My favorite video games, like Pokémon Legends: Arceus, make me run away

My favorite video games, like Pokémon Legends: Arceus, make me run away

dear polygon,

I am a 30 year old with a full time office job. I’m also drawing a webcomic on the side and trying to build a (potential) career in digital art. Playing video games is one of my favorite ways to unwind after a busy day. The problem is, when I get into a game, I REALLY get into it. I have limited free time, and my obsession with the game can crowd out activities that are more important to me, like working on my art. Obviously some of this problem can be solved by working on my own time blindness and willpower, but I’d still like to know: Can you recommend some games that are easier to walk away from than others? And do you have any strategies for moving around while playing new games?

— Lost in the lands in between

Well, Lost in the Lands Between, that’s a tricky question! When I’m immersed in a game I love, I also have a hard time breaking away from it. And although I work professionally in the video game industry, it can often be difficult to justify playing games that are a waste of time, as I also have to report and write and find time for other hobbies like painting and reading. It’s still in the works for me too. But I have some strategies and play recommendations that have made things easier for me – and they might work for you, too.

When my life is particularly busy (read: hectic), I try to stick to games that are easy to get in and out of. i found this citizen sleeperwhich I briefly mentioned in a previous Love Polygon is excellent for this as the game works in rapid cycles that serve as natural bookends for a session. Teenage Mutant Ninja Turtles: Shredder’s revenge can work similarly: the levels are fast (about 10 minutes each) and are perfect for short breaks between tasks.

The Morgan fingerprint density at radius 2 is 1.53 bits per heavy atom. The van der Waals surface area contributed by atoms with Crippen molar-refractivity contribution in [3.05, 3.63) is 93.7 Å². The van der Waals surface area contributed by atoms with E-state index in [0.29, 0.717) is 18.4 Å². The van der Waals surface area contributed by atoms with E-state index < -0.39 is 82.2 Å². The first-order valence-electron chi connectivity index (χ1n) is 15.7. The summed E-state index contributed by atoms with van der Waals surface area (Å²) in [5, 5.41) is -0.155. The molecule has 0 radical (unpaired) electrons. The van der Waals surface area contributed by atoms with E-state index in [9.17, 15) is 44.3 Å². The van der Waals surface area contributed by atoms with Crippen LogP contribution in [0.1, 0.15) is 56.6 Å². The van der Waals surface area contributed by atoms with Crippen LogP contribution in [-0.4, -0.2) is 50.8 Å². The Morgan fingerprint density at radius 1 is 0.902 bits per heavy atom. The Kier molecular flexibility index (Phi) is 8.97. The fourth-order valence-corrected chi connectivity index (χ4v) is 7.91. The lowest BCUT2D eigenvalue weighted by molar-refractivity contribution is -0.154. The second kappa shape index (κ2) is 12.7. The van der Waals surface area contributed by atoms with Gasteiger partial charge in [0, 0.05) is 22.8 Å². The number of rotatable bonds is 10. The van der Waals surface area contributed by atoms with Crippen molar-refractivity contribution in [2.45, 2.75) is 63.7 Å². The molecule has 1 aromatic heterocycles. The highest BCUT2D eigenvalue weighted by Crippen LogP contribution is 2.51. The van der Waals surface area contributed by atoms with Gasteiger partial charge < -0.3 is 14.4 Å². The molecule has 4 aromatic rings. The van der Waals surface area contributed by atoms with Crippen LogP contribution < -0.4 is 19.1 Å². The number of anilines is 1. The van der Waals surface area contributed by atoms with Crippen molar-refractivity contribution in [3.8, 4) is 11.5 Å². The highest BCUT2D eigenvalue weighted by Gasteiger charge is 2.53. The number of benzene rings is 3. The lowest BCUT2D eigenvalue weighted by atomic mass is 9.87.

Although it takes place in a large open world, Pokémon Legends: Arceus is also perfect for this type of staccato rhythm. I can break up the game naturally, breaking up game sessions into individual field trips to collect Pokemon, and creating this simple save point to turn off the game once I’ve returned to camp and updated the Pokédex. Did you try neon white? Its seamless platforming and shooting is basically tailor-made for fast-paced sessions, assuming you’re not repeatedly trying to beat your friend’s low time on the leaderboards. Finally I against all odds at last got in Fourteen days. Its no-build mode has eliminated one of the most intimidating factors of multiplayer gaming, and it’s easier than ever for me to play a round before getting back to painting.

However, I understand that none of these games are particularly similar to the games you mentioned in the form of Dear Polygon. you listed elden ring, and it struck a chord. It’s that kind of games, like The Witcher 3 and The Elder Scrolls 4: Oblivionthat really suck me in and make it harder to muster up willpower when it comes to my time management. Lately, I’ve found that putting these games aside until I know for sure that I’ll have plenty of free time to lose myself in their worlds helps – times when I’m okay with my other Hobbies fall by the wayside. I think it’s reasonable to have ebbs and flows in this regard, but I’m always careful that it doesn’t stay like this forever.

Another thing that has helped me manage all of my various hobbies while maintaining a full-time job is actually really boring. i plan things

It’s really against my nature as someone who likes chaos and spontaneity – but it works. Now my schedule is still loose and I break it often. But only to have Having a schedule helps me get started and takes away the indecision when it’s time to actually jump into a new book or video game. For example, I use the few hours before work to paint and draw in my sketchbook. That’s when I naturally feel most creative and look forward to painting. And of course, if I don’t feel like it on certain mornings, I don’t do it. And that’s okay. My lunch breaks are a perfect opportunity to work my way through a book I’m reading so I can use the time after dinner to play video games.

It’s by no means a strict schedule that I to have stick to it every day. But creating a loose timeline that hobbies naturally fit into has been immensely helpful in keeping up with the things I love. A bit of planning combined with games that allow you to walk away happy could do wonders until your next vacation – at which point you can dive into the next open-world game without any distractions.


Leave a Comment

Your email address will not be published.